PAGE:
- providing connectedness to school, community, state and nation
- helping students understand societal events such as Sandy Hill and Hurricane Katrina
I’ll be back December 1st. Any emergencies–drop me a line at firstname.lastname@example.org.
Jacqui Murray has been teaching K-8 technology for 15 years. She is the editor/author of dozens of tech ed resources including a K-8 technology curriculum, K-8 keyboard curriculum, K-8 Digital Citizenship curriculum, and dozens of books on how to integrate technology into education. She is webmaster for six blogs, CSG Master Teacher, an Amazon Vine Voice book reviewer, Editorial Review Board member for Journal for Computing Teachers, CAEP reviewer, CSTA presentation reviewer, freelance journalist on tech ed topics, a tech ed columnist for Examiner.com, and a weekly contributor to TeachHUB. You can find her resources at Structured Learning.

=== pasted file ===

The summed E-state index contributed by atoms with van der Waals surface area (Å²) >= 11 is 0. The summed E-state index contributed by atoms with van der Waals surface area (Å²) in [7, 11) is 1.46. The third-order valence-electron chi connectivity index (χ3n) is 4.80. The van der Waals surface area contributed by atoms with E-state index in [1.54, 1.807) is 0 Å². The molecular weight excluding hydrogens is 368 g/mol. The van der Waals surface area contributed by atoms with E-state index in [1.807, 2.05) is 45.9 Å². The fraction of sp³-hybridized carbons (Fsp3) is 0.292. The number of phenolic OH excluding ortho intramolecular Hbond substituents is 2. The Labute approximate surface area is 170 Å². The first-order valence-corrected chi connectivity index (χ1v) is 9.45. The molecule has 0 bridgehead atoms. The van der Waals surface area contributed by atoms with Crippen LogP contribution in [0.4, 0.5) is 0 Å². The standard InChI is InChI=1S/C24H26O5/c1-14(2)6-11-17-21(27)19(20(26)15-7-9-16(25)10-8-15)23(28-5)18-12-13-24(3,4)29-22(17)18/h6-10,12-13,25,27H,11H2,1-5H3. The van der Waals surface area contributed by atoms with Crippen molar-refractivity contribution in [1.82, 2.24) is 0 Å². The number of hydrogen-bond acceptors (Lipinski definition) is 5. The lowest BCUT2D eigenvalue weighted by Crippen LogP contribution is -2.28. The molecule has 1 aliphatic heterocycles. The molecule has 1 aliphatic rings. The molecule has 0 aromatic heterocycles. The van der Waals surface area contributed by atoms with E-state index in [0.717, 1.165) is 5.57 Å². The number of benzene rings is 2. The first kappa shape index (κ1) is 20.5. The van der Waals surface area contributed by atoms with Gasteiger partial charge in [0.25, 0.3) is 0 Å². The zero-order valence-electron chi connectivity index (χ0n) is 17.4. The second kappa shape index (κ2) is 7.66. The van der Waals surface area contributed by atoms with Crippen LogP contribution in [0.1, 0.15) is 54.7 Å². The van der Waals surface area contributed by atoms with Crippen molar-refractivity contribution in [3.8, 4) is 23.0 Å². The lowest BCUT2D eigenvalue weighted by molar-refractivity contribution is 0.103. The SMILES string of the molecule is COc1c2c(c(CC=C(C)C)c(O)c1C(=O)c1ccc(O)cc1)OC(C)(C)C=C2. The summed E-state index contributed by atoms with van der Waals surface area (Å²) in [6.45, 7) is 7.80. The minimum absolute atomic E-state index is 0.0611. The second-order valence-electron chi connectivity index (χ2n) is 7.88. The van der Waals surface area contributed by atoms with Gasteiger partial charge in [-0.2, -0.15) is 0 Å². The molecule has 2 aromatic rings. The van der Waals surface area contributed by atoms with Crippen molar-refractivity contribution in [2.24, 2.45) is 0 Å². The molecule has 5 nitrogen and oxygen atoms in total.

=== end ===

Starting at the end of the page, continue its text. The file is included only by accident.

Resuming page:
ISTE was everything I expected–energizing, motivating, collegial and crowded. Very very crowded. Lots of events were packed–if you didn’t get there early, you weren’t getting in. There were surprisingly many that charged a fee or required a ticket. Sure, in a perfect world, I’d have been organized enough to request tickets a week before, but perfection has never inhabited my world so I didn’t. There were so many events, I had no trouble finding alternatives.
I have lots of observations, tips, notes, and takeaways to share with you, so let me get started:
- ISTE was extremely well-organized. There were lots of people to ehlp attendees find their way, understand materials, figure problems out. Me, I tried to be prepared, but it ended up a losing effort: